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CRIME

‘Now or never’: Victims of Italy’s predator priests push for abuse inquiry

Victims of paedophile priests on Tuesday unveiled a campaign for Italy to hold an independent investigation into abuse carried out on the Vatican's doorstep.

'Now or never': Victims of Italy's predator priests push for abuse inquiry
A file photo shows St Peter's square at the Vatican. Campaigners in Italy say the country must now investigate sex abuse and cover-ups within the church. AFP PHOTO / JOHANNES EISELE

As inquiries across the United States, Europe and Australia have exposed the scale of the sex abuse problem and cover-ups within the Church, campaigners say Italy can no longer avoid scrutiny.

“The government must act, must take advantage of the momentum created by impartial investigations elsewhere,” Francesco Zanardi, founder of Rete l’Abuso (Abuse Network), told AFP.

“If Italy doesn’t do it now, I fear it never will,” said Zanardi, who was abused by a priest as a young teen.

Nine groups are now forming a consortium aimed at putting pressure on the country to launch a probe like the ones seen recently in France and Germany.

Cristina Balestrini, who set up a support group for families after her son was abused by a priest, told AFP that the most important thing for survivors was “to make sure it never happens again”.

“There are many victims who commit suicide, and no one knows about it,” Balestrini said.

Rete L’Abuso has recorded more than 300 cases of priests accused or convicted of child sexual abuse in the past 15 years in Italy, out of a total of 50,000 priests across the country.

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Giada Vitale is just one example the group cites. She was a shy 13-year old organ player when her parish priest, Marino Genova, abused her in the vestry. She was molested for three years.

Vitale’s tormentor was convicted in 2020, but victim groups say such a conviction is rare because Italy lags behind other countries in tackling predators.

Precise figures on the scale of the problem are impossible to come by.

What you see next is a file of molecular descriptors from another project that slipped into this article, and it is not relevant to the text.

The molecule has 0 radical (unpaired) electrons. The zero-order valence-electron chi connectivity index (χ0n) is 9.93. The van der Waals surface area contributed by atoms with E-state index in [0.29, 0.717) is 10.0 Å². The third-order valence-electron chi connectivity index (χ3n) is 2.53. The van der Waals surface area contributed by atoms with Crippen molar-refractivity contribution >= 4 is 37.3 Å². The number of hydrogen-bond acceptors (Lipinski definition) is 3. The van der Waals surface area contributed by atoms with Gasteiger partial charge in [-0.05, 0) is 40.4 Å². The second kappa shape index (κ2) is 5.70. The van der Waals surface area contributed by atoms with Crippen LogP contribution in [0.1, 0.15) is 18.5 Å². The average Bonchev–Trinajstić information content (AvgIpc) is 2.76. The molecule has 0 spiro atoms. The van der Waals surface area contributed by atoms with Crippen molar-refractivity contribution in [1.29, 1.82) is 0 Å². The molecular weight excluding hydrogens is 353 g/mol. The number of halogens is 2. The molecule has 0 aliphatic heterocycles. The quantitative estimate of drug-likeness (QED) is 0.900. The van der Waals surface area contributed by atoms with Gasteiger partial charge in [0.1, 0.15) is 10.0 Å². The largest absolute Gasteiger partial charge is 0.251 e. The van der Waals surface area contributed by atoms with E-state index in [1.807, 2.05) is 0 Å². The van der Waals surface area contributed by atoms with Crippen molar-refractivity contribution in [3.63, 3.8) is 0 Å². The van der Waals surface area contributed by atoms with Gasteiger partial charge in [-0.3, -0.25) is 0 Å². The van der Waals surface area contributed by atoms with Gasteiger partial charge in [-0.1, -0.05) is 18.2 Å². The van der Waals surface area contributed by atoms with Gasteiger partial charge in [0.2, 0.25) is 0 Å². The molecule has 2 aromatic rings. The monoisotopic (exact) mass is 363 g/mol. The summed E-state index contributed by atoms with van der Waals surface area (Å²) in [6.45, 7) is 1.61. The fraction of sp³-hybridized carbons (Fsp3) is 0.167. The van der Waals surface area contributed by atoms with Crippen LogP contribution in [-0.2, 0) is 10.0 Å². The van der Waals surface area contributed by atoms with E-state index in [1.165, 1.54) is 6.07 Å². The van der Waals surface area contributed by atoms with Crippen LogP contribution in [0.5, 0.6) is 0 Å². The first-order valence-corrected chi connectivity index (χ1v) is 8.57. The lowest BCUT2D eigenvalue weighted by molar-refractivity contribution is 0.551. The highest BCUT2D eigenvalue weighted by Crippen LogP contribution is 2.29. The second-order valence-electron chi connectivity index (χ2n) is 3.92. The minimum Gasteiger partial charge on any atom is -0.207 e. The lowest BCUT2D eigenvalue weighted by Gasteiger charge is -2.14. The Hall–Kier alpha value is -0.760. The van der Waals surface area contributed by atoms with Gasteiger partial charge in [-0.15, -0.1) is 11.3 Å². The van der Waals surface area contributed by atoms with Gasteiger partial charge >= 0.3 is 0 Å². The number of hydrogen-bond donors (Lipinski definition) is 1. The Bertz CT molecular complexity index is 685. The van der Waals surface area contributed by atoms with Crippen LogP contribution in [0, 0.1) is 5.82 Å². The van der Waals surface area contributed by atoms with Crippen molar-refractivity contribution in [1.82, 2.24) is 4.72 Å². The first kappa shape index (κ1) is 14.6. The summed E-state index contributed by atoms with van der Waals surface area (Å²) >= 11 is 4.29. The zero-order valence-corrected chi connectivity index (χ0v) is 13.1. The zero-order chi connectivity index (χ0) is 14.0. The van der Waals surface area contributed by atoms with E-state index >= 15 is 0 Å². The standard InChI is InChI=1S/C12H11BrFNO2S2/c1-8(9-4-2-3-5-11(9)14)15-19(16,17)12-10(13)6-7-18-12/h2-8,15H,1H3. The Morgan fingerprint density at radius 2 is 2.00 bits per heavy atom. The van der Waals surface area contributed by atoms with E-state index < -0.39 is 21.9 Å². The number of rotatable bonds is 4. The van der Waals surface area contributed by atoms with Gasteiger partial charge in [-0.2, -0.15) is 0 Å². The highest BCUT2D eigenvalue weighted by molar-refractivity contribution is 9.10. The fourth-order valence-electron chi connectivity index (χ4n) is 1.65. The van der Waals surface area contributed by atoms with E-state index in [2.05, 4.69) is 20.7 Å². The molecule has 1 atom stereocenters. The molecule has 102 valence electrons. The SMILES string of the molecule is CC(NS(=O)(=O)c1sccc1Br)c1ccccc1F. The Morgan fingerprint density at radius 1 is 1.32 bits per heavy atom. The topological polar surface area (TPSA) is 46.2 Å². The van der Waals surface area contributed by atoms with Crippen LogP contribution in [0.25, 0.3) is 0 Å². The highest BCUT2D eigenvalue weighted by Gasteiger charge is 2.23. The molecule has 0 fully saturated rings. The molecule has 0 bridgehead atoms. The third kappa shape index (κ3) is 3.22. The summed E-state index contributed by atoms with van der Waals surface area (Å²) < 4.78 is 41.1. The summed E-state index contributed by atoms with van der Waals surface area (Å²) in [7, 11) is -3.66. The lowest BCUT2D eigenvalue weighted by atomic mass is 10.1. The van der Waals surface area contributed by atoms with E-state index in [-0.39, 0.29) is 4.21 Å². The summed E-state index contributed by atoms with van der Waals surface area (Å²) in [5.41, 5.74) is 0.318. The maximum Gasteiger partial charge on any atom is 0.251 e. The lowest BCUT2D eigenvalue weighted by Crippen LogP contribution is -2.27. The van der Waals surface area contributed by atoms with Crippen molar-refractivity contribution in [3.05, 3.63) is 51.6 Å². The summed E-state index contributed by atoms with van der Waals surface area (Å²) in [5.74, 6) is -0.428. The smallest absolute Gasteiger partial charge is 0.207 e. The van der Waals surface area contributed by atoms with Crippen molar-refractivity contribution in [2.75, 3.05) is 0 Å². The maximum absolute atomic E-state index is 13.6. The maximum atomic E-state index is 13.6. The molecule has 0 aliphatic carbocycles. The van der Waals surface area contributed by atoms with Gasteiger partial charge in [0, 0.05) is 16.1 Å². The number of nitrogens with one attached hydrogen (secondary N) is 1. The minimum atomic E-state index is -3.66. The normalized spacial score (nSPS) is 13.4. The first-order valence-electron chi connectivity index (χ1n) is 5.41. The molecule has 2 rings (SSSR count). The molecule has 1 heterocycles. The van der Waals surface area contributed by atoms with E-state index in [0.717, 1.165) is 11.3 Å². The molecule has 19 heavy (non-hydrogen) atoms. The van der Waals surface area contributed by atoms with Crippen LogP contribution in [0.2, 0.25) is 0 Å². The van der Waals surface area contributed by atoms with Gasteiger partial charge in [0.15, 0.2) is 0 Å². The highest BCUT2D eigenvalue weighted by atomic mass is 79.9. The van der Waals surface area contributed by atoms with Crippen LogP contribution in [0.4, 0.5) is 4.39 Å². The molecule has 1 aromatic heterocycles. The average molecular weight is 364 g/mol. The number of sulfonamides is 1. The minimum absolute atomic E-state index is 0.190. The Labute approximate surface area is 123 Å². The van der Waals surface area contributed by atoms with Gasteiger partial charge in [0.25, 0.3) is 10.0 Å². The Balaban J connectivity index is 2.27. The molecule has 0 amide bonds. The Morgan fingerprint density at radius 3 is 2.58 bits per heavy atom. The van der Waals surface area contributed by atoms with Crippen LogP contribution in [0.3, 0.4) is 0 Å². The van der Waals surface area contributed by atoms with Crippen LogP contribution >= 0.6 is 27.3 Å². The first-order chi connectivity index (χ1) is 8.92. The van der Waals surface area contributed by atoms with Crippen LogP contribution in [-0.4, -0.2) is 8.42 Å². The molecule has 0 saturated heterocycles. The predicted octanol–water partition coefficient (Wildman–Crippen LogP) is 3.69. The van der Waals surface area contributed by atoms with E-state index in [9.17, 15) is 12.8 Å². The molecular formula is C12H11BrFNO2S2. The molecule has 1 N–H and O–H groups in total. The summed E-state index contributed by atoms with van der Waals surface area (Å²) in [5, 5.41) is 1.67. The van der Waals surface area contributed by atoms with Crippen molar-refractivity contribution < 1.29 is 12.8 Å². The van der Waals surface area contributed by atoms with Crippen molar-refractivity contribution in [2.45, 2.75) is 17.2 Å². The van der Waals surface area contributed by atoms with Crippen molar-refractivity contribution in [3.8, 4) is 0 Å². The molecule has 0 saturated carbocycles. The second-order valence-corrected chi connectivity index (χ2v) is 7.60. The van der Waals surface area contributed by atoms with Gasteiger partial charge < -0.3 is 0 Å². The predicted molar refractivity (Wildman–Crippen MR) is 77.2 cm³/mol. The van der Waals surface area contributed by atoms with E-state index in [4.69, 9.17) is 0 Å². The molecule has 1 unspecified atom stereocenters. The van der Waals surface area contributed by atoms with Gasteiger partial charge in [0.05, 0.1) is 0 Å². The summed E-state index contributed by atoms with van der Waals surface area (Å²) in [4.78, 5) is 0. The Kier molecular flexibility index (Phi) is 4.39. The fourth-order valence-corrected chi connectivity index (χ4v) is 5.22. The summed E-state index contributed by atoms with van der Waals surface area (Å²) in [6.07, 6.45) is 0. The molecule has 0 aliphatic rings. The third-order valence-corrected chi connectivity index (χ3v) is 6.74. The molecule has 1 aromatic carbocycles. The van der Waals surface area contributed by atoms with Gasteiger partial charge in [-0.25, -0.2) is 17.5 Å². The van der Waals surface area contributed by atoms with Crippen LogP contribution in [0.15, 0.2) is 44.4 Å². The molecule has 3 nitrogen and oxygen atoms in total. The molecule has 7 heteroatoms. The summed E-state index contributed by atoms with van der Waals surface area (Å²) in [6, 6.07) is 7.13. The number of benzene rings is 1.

The Vatican’s top clerical abuse advisor told AFP this month it was time for the Catholic-majority country to hold its own reckoning.

The church is not as powerful as it once was in Italy, but it retains a huge influence and two-thirds of the population are believers according to a 2019 survey.

Pope Francis, who has toughened the punishments meted out to abusing priests under Vatican law, on Monday streamlined the Vatican office that processes abuse complaints, in an attempt to expedite cases.

But Zanardi of Rete l’Abuso said he “would have little faith” in an in-house investigation.

Balestrini, 56, is also distrustful of the church since “they acted as if we were the enemy, making us victims twice over” after her teenage son was abused in 2011.

The cleric in question, Mauro Galli, as initially quietly moved to another parish. He would later be convicted.

She hopes the consortium will be able to pressure the church to open its archives, because the scandal, she said, “is much bigger than you can imagine”.

Balestrini said unearthing the truth would not be easy for Italy, but the church would be wise to take an active role in cleaning itself up.

“At the moment, they are trying to keep a lid on it, but it’s better to choose to take the lid off yourself, than have it blown off.”

CRIME

 Italian police arrest mafia member after three women killed in Rome

Italian police on Saturday arrested a mafia member suspected of killing two alleged Chinese prostitutes and a Colombian sex worker in Rome, local media reported.

 Italian police arrest mafia member after three women killed in Rome

The bodies of the two Chinese women were discovered in a residential building in the upmarket Prati district on Thursday morning, while the body of the South American was found in an apartment in the same neighbourhood an hour later.

All three victims were stabbed, according to Italian media reports.

According to the Corriere della Sera newspaper, footage from surveillance cameras allowed police to identify 51-year-old Giandavide De Pau, who had been prosecuted in the past for drug trafficking and sexual assault.

The suspect is reportedly a member of a mafia clan headed by Michele Senese, who is currently serving a life sentence. De Pau is believed to have been one of Senese’s closest collaborators, acting as his personal driver and handyman.

In 2008 and 2011, the suspect had also spent time in a psychiatric hospital.

It is unknown whether the suspected killer was carrying out a mafia hit or acting alone, possibly under the influence of drugs, which were found at the home of some family members where he is believed to have sought refuge after the police manhunt got underway, Corriere della Sera reported.

Several newspapers had warned of a possible “serial killer” in the Italian capital.

The body of one of the Chinese victims was spotted by a neighbour where it lay, naked on a landing. The woman, believed to be in her 40s, had suffered head and stomach injuries, the newspaper said.

When police entered her apartment, they found the body of the second Chinese woman.

Nobody in the building appeared to have heard the murders take place, according to residents.

“Everybody knew there was a house of ill repute here, I’d see people arriving at 2:00 am, 3:00 am,” a woman who lived in the building told reporters.

The body of the Colombian, who was 65, was found by a friend, Corriere della Sera said.

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